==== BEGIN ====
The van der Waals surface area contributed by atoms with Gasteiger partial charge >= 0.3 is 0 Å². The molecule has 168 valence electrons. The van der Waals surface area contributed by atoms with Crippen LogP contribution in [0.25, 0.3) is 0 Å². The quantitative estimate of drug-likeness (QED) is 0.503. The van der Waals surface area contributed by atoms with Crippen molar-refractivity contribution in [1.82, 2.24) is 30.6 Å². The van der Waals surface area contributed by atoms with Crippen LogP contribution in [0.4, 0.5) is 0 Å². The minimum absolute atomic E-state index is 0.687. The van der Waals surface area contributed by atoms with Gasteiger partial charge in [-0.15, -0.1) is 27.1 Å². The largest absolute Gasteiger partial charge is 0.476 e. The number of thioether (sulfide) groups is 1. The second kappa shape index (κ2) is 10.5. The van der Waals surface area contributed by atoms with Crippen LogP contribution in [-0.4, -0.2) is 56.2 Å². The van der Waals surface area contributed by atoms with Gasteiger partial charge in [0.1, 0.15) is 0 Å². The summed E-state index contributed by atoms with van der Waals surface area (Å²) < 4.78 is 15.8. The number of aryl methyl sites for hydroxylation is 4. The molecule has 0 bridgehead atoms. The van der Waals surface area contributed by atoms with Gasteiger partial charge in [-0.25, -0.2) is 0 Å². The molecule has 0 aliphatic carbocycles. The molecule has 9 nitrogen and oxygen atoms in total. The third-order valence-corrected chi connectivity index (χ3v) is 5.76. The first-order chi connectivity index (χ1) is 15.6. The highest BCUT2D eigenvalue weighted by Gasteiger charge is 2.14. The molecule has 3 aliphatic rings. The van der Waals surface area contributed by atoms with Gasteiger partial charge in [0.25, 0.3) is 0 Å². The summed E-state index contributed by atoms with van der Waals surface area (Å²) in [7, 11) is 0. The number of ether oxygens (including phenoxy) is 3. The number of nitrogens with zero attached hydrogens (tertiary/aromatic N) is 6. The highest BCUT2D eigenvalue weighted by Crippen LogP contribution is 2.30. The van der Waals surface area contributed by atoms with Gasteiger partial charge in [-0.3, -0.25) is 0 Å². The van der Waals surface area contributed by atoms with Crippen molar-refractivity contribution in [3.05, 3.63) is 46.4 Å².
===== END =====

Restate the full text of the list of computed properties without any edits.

The van der Waals surface area contributed by atoms with Gasteiger partial charge >= 0.3 is 0 Å². The molecule has 168 valence electrons. The van der Waals surface area contributed by atoms with Crippen LogP contribution in [0.25, 0.3) is 0 Å². The quantitative estimate of drug-likeness (QED) is 0.503. The van der Waals surface area contributed by atoms with Crippen molar-refractivity contribution in [1.82, 2.24) is 30.6 Å². The van der Waals surface area contributed by atoms with Crippen LogP contribution in [0.4, 0.5) is 0 Å². The minimum absolute atomic E-state index is 0.687. The van der Waals surface area contributed by atoms with Gasteiger partial charge in [-0.15, -0.1) is 27.1 Å². The largest absolute Gasteiger partial charge is 0.476 e. The number of thioether (sulfide) groups is 1. The second kappa shape index (κ2) is 10.5. The van der Waals surface area contributed by atoms with Crippen LogP contribution in [-0.4, -0.2) is 56.2 Å². The van der Waals surface area contributed by atoms with Gasteiger partial charge in [0.1, 0.15) is 0 Å². The summed E-state index contributed by atoms with van der Waals surface area (Å²) < 4.78 is 15.8. The number of aryl methyl sites for hydroxylation is 4. The molecule has 0 bridgehead atoms. The van der Waals surface area contributed by atoms with Gasteiger partial charge in [-0.25, -0.2) is 0 Å². The molecule has 0 aliphatic carbocycles. The molecule has 9 nitrogen and oxygen atoms in total. The third-order valence-corrected chi connectivity index (χ3v) is 5.76. The first-order chi connectivity index (χ1) is 15.6. The highest BCUT2D eigenvalue weighted by Gasteiger charge is 2.14. The molecule has 3 aliphatic rings. The van der Waals surface area contributed by atoms with Gasteiger partial charge in [0.25, 0.3) is 0 Å². The summed E-state index contributed by atoms with van der Waals surface area (Å²) in [7, 11) is 0. The number of ether oxygens (including phenoxy) is 3. The number of nitrogens with zero attached hydrogens (tertiary/aromatic N) is 6. The highest BCUT2D eigenvalue weighted by Crippen LogP contribution is 2.30. The van der Waals surface area contributed by atoms with Gasteiger partial charge in [-0.3, -0.25) is 0 Å². The van der Waals surface area contributed by atoms with Crippen molar-refractivity contribution in [3.05, 3.63) is 46.4 Å².